Theater program ends year at the ‘Bus Stop’

Jack Kopanski

Kent State’s theatre department continued its production of “Bus Stop,” on Tuesday night at Wright-Curtis Theatre in the Performing Arts Center. On the heels of the musical “Thoroughly Modern Millie,” this is Kent State’s last production of the year.

“Bus Stop” tells the story of eight people stuck in a small-town diner after a blizzard forces five of the people to stay the night when their bus can’t continue. Set in Kansas during the 1950s, the play features characters from all over the country.

Fabio Polanco, the director of the play, said he was looking forward to the challenge of the show being set in Wright-Curtis Theatre because of its round design.

“Everything has to be consumable from 360 degrees,” Polanco said. “ It’s a very different experience for the audience. There is a lot more natural interaction between cast members.”

The show featured a real, wood-burning stove and a working oven that cooked food that cast members ate during the production on stage.

To help illustrate to the setting, four screens hung to form a square. Before the play started, snow was shown whipping through a night sky with whistling wind in the background. Once in the diner, the screen showed signs and memorabilia from the time hanging on the diner’s walls.

“Bus Stop,” considered a realistic drama, attempted to add to its realism by the way the characters dressed, spoke, interacted and even how the diner was set up.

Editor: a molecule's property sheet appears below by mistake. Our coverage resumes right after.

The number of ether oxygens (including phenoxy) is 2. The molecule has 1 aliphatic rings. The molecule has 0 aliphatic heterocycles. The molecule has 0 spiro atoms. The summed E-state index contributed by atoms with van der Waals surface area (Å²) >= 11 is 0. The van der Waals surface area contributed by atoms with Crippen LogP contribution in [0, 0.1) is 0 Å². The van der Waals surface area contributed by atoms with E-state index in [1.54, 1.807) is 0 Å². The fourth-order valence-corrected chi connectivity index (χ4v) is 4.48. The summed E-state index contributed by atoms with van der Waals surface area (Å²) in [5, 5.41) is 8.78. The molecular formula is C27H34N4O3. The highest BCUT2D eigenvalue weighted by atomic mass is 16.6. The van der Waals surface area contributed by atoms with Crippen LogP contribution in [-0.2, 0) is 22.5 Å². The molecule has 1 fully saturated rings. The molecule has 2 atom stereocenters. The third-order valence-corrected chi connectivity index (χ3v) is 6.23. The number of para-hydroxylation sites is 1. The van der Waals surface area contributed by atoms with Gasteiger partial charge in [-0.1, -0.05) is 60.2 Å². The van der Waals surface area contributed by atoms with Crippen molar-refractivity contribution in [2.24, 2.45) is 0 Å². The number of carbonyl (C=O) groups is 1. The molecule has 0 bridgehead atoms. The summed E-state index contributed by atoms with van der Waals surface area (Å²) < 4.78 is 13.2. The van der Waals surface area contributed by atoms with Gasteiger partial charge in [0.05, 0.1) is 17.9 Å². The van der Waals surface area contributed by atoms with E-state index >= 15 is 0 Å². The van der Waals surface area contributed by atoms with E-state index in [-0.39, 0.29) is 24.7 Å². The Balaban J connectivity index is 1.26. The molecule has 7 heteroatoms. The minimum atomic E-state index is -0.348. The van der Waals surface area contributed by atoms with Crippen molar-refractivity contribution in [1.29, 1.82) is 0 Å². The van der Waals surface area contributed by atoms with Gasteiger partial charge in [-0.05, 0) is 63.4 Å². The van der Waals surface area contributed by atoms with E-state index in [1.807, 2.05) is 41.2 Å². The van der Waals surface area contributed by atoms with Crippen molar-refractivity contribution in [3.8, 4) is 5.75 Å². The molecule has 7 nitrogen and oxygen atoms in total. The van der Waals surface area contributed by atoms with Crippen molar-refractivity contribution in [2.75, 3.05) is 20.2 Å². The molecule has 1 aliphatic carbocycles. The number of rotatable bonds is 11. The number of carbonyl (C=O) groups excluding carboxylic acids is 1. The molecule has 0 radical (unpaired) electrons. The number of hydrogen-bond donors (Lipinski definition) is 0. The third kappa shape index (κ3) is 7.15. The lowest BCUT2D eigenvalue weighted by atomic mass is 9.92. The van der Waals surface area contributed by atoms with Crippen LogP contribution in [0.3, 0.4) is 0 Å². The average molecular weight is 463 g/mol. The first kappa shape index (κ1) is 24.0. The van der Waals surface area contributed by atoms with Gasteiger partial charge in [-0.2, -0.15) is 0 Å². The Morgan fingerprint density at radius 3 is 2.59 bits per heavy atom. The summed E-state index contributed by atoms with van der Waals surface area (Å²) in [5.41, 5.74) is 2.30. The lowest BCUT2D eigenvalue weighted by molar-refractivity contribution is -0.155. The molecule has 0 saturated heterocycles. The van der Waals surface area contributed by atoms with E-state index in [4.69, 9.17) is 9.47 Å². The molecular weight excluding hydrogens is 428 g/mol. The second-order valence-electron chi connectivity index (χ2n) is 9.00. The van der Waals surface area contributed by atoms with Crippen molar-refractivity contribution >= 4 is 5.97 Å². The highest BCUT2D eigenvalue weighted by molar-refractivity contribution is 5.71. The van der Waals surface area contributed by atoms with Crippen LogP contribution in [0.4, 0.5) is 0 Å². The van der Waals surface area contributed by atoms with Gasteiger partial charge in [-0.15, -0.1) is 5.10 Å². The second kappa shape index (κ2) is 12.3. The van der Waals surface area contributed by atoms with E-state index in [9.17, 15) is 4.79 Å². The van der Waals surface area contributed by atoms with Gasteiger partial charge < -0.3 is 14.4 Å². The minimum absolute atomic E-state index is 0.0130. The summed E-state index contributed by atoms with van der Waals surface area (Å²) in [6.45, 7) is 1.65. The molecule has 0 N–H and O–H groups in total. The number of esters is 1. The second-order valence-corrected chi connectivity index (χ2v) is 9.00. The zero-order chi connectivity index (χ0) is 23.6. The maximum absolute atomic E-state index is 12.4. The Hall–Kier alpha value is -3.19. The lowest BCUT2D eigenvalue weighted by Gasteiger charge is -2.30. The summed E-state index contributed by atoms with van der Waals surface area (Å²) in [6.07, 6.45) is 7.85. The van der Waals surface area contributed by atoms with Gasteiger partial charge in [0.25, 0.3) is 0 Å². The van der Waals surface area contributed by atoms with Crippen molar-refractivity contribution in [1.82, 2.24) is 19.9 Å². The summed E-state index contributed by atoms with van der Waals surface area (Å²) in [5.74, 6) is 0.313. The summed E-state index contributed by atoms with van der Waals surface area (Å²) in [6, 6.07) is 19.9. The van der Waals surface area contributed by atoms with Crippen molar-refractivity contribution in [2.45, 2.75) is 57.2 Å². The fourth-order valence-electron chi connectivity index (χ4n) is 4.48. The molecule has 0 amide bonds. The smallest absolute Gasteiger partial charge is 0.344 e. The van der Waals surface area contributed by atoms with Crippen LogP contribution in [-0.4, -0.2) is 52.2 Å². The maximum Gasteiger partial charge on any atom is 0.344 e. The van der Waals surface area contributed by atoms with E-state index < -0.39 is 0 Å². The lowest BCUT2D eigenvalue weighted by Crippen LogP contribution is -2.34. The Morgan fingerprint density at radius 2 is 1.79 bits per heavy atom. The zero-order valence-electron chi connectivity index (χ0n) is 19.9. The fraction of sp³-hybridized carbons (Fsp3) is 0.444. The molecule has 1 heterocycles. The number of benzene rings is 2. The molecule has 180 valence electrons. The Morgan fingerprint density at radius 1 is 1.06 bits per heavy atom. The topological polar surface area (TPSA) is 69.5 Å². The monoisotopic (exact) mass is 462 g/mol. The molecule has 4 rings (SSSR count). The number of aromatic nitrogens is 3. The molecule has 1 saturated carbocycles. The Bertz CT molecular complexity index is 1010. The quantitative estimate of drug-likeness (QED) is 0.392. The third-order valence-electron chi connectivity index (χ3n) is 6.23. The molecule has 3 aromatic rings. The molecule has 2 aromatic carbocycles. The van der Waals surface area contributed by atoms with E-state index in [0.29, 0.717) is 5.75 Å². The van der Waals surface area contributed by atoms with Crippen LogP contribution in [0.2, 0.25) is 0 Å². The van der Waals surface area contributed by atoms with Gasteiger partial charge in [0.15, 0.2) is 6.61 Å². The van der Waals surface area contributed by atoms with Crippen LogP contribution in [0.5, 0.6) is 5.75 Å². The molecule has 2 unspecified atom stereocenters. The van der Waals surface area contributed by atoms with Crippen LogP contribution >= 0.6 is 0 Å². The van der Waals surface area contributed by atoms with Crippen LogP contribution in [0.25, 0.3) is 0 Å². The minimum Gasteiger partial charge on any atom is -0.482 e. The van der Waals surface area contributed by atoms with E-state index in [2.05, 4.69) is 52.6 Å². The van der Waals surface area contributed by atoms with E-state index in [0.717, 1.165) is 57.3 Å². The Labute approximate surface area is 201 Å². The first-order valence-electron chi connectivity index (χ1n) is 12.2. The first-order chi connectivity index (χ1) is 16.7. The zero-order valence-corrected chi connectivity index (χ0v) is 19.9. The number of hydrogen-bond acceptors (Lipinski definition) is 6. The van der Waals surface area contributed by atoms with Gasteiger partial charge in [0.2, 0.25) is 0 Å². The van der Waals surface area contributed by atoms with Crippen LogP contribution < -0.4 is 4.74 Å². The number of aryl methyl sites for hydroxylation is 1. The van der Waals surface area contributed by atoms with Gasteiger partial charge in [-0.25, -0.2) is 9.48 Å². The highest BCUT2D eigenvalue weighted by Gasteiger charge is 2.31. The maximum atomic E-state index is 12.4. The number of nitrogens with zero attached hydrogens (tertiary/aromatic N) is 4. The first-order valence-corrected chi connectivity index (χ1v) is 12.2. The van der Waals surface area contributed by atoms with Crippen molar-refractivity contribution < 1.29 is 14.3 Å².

One student in particular was impressed by the lengths taken to make the setting as realistic as possible.

“I like the elements,” said Nate Harvey, a sophomore public relations major, after the play. “It was really hot in there because of that wood burner, and there were actually cooking food, so that was really cool. I really liked it.”

Not all students shared a fondness for the theme of this production, though.

“I had really high expectations going in,” said Mustafa Sammor, a sophomore visual communication design major. “I was a little disappointed in the overall theme. I really didn’t get an attachment like most play’s do, but I thought it had a good closure to it. Everything wrapped up really well in the end.”

“Bus Stop” continues showing at Wright Curtis theatre through May 1.  

Tickets can be bought at Performing Arts Center box office or by calling (330) 672-2787.

Jack Kopanski is the performing arts reporter for The Kent Stater. Contact him at [email protected].